river in Alaska
river in Alaska


Confronting Climate Change Threats to our Nation’s Water Utilities

Water utilities are responsible for providing the public with safe and reliable access to water. They are also acutely aware of the threat climate change poses to their systems and operations. Every day, these drinking water, wastewater, and storm water operations across the country confront climate-related challenges such as sea level rise, droughts, flooding, or wildfires, that put our nation’s water supply at risk.

To support responses to these challenges, the Environmental Protection Agency established the Creating Resilient Water Utilities initiative. The program provides tools and resources to water utilities to strengthen their resilience to climate change impacts. GDIT supports technical assistance exercises under CRWU by providing training on online tools, allowing collaboration with utilities to assess their current situation and assets and then to identify potential adaptive measures.

While most utilities face some form of climate change impact, challenges exist in identifying and prioritizing threats in order to develop adaptation plans. Once a utility has been selected to participate in a CRWU technical assistance exercise, GDIT’s experts across climate, water utility, engineering, emergency response, and finance experts get to work. They support the EPA to evaluate the impacts of climate change to that utility, understand the resource constraints, and assess appropriate adaptive measures.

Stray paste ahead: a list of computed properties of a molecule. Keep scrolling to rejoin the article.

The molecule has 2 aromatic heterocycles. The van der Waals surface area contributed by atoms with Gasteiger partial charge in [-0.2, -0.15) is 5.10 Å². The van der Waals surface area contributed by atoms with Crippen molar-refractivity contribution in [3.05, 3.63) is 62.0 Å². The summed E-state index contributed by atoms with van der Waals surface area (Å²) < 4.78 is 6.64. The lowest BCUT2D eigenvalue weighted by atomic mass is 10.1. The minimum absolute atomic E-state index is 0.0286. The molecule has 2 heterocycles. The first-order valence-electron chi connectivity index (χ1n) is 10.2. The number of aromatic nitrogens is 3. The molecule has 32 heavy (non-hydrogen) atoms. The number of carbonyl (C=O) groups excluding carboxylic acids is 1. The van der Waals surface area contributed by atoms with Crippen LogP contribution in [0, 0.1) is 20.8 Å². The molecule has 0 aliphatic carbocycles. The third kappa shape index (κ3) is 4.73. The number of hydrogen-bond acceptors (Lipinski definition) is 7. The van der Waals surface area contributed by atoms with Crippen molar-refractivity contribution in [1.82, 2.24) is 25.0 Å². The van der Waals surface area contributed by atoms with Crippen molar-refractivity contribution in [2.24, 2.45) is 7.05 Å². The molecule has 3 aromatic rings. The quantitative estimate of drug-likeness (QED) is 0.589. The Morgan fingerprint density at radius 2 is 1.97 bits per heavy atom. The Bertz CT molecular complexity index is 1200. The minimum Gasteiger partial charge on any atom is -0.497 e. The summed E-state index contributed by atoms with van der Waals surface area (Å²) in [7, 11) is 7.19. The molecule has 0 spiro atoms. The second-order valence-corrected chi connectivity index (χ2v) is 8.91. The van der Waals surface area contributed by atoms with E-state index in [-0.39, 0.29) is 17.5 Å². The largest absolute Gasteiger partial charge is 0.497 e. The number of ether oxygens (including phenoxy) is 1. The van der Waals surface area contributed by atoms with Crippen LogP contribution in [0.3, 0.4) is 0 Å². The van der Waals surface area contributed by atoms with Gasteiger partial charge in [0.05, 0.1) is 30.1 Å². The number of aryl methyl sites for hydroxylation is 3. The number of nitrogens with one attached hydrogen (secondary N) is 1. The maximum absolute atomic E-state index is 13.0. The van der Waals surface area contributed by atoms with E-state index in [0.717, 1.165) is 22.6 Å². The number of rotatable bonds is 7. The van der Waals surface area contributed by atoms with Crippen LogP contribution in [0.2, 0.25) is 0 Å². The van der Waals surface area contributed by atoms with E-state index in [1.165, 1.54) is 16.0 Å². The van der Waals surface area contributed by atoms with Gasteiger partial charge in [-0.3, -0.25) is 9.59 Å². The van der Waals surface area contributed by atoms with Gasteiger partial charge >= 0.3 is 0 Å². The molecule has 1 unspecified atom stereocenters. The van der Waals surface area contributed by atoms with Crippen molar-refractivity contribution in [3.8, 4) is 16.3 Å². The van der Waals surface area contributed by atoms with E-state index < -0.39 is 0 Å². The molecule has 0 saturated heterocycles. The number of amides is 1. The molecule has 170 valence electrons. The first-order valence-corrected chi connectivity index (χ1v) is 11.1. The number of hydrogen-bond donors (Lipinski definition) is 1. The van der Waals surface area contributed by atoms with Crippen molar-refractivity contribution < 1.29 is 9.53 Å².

One of the web tools developed by GDIT to support CRWU technical assistance exercises is the Climate Resilience Evaluation and Adaptation Tool. CREAT contains rich and actionable data that helps utilities understand their climate risks, identify adaptation projects, and apply for project funding. Utilities use CREAT to model their specific issues and to examine the effects of any proposed resilience strategies.

GDIT works with utilities of different sizes across many locations and environments, from Alaska to the East Coast, and from large, complex utilities that support major cities to small towns and tribal communities.

  • In Oklahoma, working with the Kenwood Water District with the Cherokee Nation east of Tulsa, a plan was developed to confront source water quality issues that threatened to disrupt drinking water services for more than 700 people.
  • In Maryland, our team helped to develop a plan to combat flood and drought risks to the drinking and wastewater systems that support more than 10,000 people in Middletown and Boonsboro.
  • And in Portland, Oregon, we worked with the Portland Water Bureau to examine impacts of flooding on a wastewater pump station which impacts a large proportion of their population, including businesses in the downtown area.

As the threat of climate change continues to grow and evolve, our team will continue to serve as a partner in the wider EPA effort to drive readiness and resiliency for America’s water utilities.

Learn more about how GDIT helps supports other environmental missions, visit our Environment page.